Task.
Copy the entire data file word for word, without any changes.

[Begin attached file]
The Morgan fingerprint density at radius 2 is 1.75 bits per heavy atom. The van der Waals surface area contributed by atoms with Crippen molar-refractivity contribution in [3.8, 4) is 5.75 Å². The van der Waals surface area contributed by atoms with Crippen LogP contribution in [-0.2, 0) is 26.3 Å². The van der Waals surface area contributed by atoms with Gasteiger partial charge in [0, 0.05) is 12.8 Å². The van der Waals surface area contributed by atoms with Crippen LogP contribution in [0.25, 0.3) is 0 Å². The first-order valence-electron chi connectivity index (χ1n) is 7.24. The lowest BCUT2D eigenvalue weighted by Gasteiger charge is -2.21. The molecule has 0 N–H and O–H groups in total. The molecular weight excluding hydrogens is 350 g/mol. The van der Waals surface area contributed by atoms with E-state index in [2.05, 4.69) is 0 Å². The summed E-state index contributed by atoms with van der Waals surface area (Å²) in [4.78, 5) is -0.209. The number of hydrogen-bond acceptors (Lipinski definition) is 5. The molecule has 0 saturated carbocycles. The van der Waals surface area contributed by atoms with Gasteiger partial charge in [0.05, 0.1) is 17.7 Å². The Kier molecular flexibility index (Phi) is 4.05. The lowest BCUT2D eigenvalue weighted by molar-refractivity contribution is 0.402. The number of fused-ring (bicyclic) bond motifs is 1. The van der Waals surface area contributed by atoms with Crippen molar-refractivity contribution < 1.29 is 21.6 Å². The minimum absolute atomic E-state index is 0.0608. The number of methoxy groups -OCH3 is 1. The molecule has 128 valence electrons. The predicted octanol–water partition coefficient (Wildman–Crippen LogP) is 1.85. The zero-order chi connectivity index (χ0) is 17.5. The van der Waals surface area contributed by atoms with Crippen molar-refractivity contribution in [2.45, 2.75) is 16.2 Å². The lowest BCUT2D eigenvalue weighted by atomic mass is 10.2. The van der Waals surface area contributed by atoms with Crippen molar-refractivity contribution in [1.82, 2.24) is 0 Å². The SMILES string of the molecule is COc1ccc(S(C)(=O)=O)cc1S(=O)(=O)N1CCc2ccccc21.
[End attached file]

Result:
The Morgan fingerprint density at radius 2 is 1.75 bits per heavy atom. The van der Waals surface area contributed by atoms with Crippen molar-refractivity contribution in [3.8, 4) is 5.75 Å². The van der Waals surface area contributed by atoms with Crippen LogP contribution in [-0.2, 0) is 26.3 Å². The van der Waals surface area contributed by atoms with Gasteiger partial charge in [0, 0.05) is 12.8 Å². The van der Waals surface area contributed by atoms with Crippen LogP contribution in [0.25, 0.3) is 0 Å². The first-order valence-electron chi connectivity index (χ1n) is 7.24. The lowest BCUT2D eigenvalue weighted by Gasteiger charge is -2.21. The molecule has 0 N–H and O–H groups in total. The molecular weight excluding hydrogens is 350 g/mol. The van der Waals surface area contributed by atoms with E-state index in [2.05, 4.69) is 0 Å². The summed E-state index contributed by atoms with van der Waals surface area (Å²) in [4.78, 5) is -0.209. The number of hydrogen-bond acceptors (Lipinski definition) is 5. The molecule has 0 saturated carbocycles. The van der Waals surface area contributed by atoms with Gasteiger partial charge in [0.05, 0.1) is 17.7 Å². The Kier molecular flexibility index (Phi) is 4.05. The lowest BCUT2D eigenvalue weighted by molar-refractivity contribution is 0.402. The number of fused-ring (bicyclic) bond motifs is 1. The van der Waals surface area contributed by atoms with Crippen molar-refractivity contribution < 1.29 is 21.6 Å². The minimum absolute atomic E-state index is 0.0608. The number of methoxy groups -OCH3 is 1. The molecule has 128 valence electrons. The predicted octanol–water partition coefficient (Wildman–Crippen LogP) is 1.85. The zero-order chi connectivity index (χ0) is 17.5. The van der Waals surface area contributed by atoms with Crippen molar-refractivity contribution in [2.45, 2.75) is 16.2 Å². The lowest BCUT2D eigenvalue weighted by atomic mass is 10.2. The van der Waals surface area contributed by atoms with Crippen molar-refractivity contribution in [1.82, 2.24) is 0 Å². The SMILES string of the molecule is COc1ccc(S(C)(=O)=O)cc1S(=O)(=O)N1CCc2ccccc21.